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Texas Announces Hundreds of Schools Receiving Pre-K Grants

The state will divvy up $116 million among 578 school districts and charters to bolster high-quality pre-kindergarten programs, Education Commissioner Mike Morath announced Tuesday.

Gov. Greg Abbott signs HB4, which adds funding for pre-K, into law at the Anita Uphaus Early Childhood Center in Austin Texas May 28, 2015.

Editor's note: This story has been updated throughout.

Texas will divvy up more than $116 million among 578 school districts and charter schools to bolster high-quality pre-kindergarten programs, Education Commissioner Mike Morath announced Tuesday.

State lawmakers approved the grant program during last year’s legislative session after Gov. Greg Abbott named early education as his top legislative priority, though some pre-K advocates argued that the grants didn't go far enough.

The funding will reach nearly half of the state's more than 1,200 school districts and charters. Qualifying districts can receive up to $1,500 per student under the program, but received $734 per student. Grant awards ranged from $3,600 for smaller school districts to $9.2 million for the Houston school district, the state's largest. The awards will be paid out in two installments: the first one coming immediately and another this fall. 

"Implementation of this important grant program, which remains a priority of Gov. Abbott, provides important educational support to our youngest Texans," Morath said in a statement. "By working to ensure and expand high quality prekindergarten programs across our state, we take an important step toward ensuring every child is prepared for the classroom from the very first day."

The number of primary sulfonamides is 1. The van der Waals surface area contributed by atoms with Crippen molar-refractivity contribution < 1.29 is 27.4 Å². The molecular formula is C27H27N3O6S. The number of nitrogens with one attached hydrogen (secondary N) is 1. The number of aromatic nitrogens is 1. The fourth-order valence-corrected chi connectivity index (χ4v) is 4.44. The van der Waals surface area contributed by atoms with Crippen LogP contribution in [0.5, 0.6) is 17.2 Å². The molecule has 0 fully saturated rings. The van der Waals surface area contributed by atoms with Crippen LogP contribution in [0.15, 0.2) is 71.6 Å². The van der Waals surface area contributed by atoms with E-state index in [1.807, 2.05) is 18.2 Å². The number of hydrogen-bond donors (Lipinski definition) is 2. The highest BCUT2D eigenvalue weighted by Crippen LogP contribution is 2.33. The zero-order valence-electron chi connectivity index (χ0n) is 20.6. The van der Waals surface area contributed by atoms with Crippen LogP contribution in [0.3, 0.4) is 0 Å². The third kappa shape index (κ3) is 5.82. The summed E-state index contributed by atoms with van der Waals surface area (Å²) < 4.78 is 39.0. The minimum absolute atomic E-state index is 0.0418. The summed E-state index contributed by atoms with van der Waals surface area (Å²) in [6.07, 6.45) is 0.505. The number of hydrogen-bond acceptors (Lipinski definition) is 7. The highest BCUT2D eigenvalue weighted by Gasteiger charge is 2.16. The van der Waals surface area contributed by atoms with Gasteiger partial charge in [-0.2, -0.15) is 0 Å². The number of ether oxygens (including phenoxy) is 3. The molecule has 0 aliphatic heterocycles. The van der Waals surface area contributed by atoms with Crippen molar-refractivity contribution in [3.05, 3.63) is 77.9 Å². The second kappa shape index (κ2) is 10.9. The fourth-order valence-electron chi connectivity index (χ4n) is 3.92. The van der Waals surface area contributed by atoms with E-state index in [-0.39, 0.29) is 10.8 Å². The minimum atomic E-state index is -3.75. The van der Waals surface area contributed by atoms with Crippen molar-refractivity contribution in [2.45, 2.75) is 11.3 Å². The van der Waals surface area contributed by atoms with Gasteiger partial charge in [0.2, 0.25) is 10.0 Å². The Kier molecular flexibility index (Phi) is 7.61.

The passage of House Bill 4 during last year's legislative session was uncertain at times amid criticism from staunch conservatives — including those on a panel that advises Lt. Gov. Dan Patrick — who saw it as an expansion of state-funded pre-K.

Early education advocates also lobbed criticisms at the legislation, hoping it would emerge stronger from the legislative meat grinder. They complained that it did not mandate — or fund — full-day pre-K or fully restore a similar, $200 million grant program lawmakers gutted in 2011. (The state currently funds half-day pre-K programs for students who are needy, including those in foster care and those from military families.)

But Abbott, and the lawmakers who championed the legislation on his behalf, stressed that the grant program would incentivize high-quality programs by allocating funding to districts that met certain standards including certified teachers and a parent engagement plan. It also would require districts to report pre-K enrollment and other indicators to the state for the first time, as they do for K-12, they noted.

At one point, the program was pegged to receive $130 million. That later fell to $118 million.

“It will be a challenge for school districts to turn these relatively small grants into sustained improvements in program quality and student performance,” said Stephanie Rubin, CEO of Texans Care for Children, in a statement. “These pre-K grants are a good step but state leaders will have to continue the $118 million per school year investment and support other community pre-K improvement efforts to see real returns for kids.”

The children’s policy organization emphasized that the $734 per-student grant award falls far short of the maximum $1,500 allowed under program. Twenty-eight districts that applied for the funds were either denied the grants or ultimately chose not to participate in the grant program, the group noted in a news release.

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